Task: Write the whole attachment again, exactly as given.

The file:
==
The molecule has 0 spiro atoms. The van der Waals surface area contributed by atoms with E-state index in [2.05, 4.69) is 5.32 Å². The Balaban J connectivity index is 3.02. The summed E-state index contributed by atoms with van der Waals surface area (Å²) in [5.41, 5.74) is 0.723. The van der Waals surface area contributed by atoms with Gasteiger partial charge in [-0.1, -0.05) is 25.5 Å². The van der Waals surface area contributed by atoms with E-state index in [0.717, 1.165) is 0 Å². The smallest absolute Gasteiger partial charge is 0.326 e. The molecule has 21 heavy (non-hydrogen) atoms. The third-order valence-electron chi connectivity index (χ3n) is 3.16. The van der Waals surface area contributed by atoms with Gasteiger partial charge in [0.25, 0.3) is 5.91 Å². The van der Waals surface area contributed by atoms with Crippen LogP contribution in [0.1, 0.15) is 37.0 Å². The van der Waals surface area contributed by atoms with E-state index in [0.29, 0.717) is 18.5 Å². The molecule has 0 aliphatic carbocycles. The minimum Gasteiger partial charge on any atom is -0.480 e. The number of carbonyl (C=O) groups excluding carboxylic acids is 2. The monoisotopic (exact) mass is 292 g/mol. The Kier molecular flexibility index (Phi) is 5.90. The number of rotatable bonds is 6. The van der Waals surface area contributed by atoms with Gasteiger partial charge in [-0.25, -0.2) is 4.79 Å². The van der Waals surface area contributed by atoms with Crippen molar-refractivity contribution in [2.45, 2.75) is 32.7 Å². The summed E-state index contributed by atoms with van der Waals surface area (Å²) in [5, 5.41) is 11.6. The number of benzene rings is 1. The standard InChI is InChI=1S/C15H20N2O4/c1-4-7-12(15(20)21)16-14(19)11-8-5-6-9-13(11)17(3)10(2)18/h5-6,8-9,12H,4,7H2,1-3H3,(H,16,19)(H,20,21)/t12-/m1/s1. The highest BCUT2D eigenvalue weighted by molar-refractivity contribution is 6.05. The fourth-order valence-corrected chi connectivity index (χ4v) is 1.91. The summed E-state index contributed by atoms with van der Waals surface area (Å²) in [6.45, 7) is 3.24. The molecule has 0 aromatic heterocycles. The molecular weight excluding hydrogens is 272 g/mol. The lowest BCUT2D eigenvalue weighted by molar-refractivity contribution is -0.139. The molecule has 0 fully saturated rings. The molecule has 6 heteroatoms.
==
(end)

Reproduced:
The molecule has 0 spiro atoms. The van der Waals surface area contributed by atoms with E-state index in [2.05, 4.69) is 5.32 Å². The Balaban J connectivity index is 3.02. The summed E-state index contributed by atoms with van der Waals surface area (Å²) in [5.41, 5.74) is 0.723. The van der Waals surface area contributed by atoms with Gasteiger partial charge in [-0.1, -0.05) is 25.5 Å². The van der Waals surface area contributed by atoms with E-state index in [0.717, 1.165) is 0 Å². The smallest absolute Gasteiger partial charge is 0.326 e. The molecule has 21 heavy (non-hydrogen) atoms. The third-order valence-electron chi connectivity index (χ3n) is 3.16. The van der Waals surface area contributed by atoms with Gasteiger partial charge in [0.25, 0.3) is 5.91 Å². The van der Waals surface area contributed by atoms with Crippen LogP contribution in [0.1, 0.15) is 37.0 Å². The van der Waals surface area contributed by atoms with E-state index in [0.29, 0.717) is 18.5 Å². The molecule has 0 aliphatic carbocycles. The minimum Gasteiger partial charge on any atom is -0.480 e. The number of carbonyl (C=O) groups excluding carboxylic acids is 2. The monoisotopic (exact) mass is 292 g/mol. The Kier molecular flexibility index (Phi) is 5.90. The number of rotatable bonds is 6. The van der Waals surface area contributed by atoms with Gasteiger partial charge in [-0.25, -0.2) is 4.79 Å². The van der Waals surface area contributed by atoms with Crippen molar-refractivity contribution in [2.45, 2.75) is 32.7 Å². The summed E-state index contributed by atoms with van der Waals surface area (Å²) in [5, 5.41) is 11.6. The number of benzene rings is 1. The standard InChI is InChI=1S/C15H20N2O4/c1-4-7-12(15(20)21)16-14(19)11-8-5-6-9-13(11)17(3)10(2)18/h5-6,8-9,12H,4,7H2,1-3H3,(H,16,19)(H,20,21)/t12-/m1/s1. The highest BCUT2D eigenvalue weighted by molar-refractivity contribution is 6.05. The fourth-order valence-corrected chi connectivity index (χ4v) is 1.91. The summed E-state index contributed by atoms with van der Waals surface area (Å²) in [6.45, 7) is 3.24. The molecule has 0 aromatic heterocycles. The molecular weight excluding hydrogens is 272 g/mol. The lowest BCUT2D eigenvalue weighted by molar-refractivity contribution is -0.139. The molecule has 0 fully saturated rings. The molecule has 6 heteroatoms.